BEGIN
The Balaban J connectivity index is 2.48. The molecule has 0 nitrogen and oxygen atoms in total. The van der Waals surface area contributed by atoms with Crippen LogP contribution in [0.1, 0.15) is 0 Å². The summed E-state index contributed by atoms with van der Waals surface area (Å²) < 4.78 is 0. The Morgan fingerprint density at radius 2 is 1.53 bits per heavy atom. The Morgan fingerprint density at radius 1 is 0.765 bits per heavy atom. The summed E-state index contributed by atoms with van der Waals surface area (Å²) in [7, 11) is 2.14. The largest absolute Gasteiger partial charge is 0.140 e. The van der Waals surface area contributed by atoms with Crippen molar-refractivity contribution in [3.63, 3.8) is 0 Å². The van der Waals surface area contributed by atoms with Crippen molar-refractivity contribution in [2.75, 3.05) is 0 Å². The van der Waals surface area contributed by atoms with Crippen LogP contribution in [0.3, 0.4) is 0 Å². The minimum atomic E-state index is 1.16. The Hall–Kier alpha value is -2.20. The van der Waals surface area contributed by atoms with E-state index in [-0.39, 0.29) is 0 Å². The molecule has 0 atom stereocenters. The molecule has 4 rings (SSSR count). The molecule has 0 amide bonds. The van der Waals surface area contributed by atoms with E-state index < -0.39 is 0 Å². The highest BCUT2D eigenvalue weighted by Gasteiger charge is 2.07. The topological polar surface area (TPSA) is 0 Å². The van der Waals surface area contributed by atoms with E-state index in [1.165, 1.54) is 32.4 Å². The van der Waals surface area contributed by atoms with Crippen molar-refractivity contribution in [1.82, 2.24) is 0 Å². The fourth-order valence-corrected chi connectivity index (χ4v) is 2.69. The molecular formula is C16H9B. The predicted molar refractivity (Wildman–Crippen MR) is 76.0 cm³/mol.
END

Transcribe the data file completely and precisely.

The Balaban J connectivity index is 2.48. The molecule has 0 nitrogen and oxygen atoms in total. The van der Waals surface area contributed by atoms with Crippen LogP contribution in [0.1, 0.15) is 0 Å². The summed E-state index contributed by atoms with van der Waals surface area (Å²) < 4.78 is 0. The Morgan fingerprint density at radius 2 is 1.53 bits per heavy atom. The Morgan fingerprint density at radius 1 is 0.765 bits per heavy atom. The summed E-state index contributed by atoms with van der Waals surface area (Å²) in [7, 11) is 2.14. The largest absolute Gasteiger partial charge is 0.140 e. The van der Waals surface area contributed by atoms with Crippen molar-refractivity contribution in [3.63, 3.8) is 0 Å². The van der Waals surface area contributed by atoms with Crippen molar-refractivity contribution in [2.75, 3.05) is 0 Å². The van der Waals surface area contributed by atoms with Crippen LogP contribution in [0.3, 0.4) is 0 Å². The minimum atomic E-state index is 1.16. The Hall–Kier alpha value is -2.20. The van der Waals surface area contributed by atoms with E-state index in [-0.39, 0.29) is 0 Å². The molecule has 0 atom stereocenters. The molecule has 4 rings (SSSR count). The molecule has 0 amide bonds. The van der Waals surface area contributed by atoms with E-state index < -0.39 is 0 Å². The highest BCUT2D eigenvalue weighted by Gasteiger charge is 2.07. The topological polar surface area (TPSA) is 0 Å². The van der Waals surface area contributed by atoms with E-state index in [1.165, 1.54) is 32.4 Å². The van der Waals surface area contributed by atoms with Crippen molar-refractivity contribution in [1.82, 2.24) is 0 Å². The fourth-order valence-corrected chi connectivity index (χ4v) is 2.69. The molecular formula is C16H9B. The predicted molar refractivity (Wildman–Crippen MR) is 76.0 cm³/mol.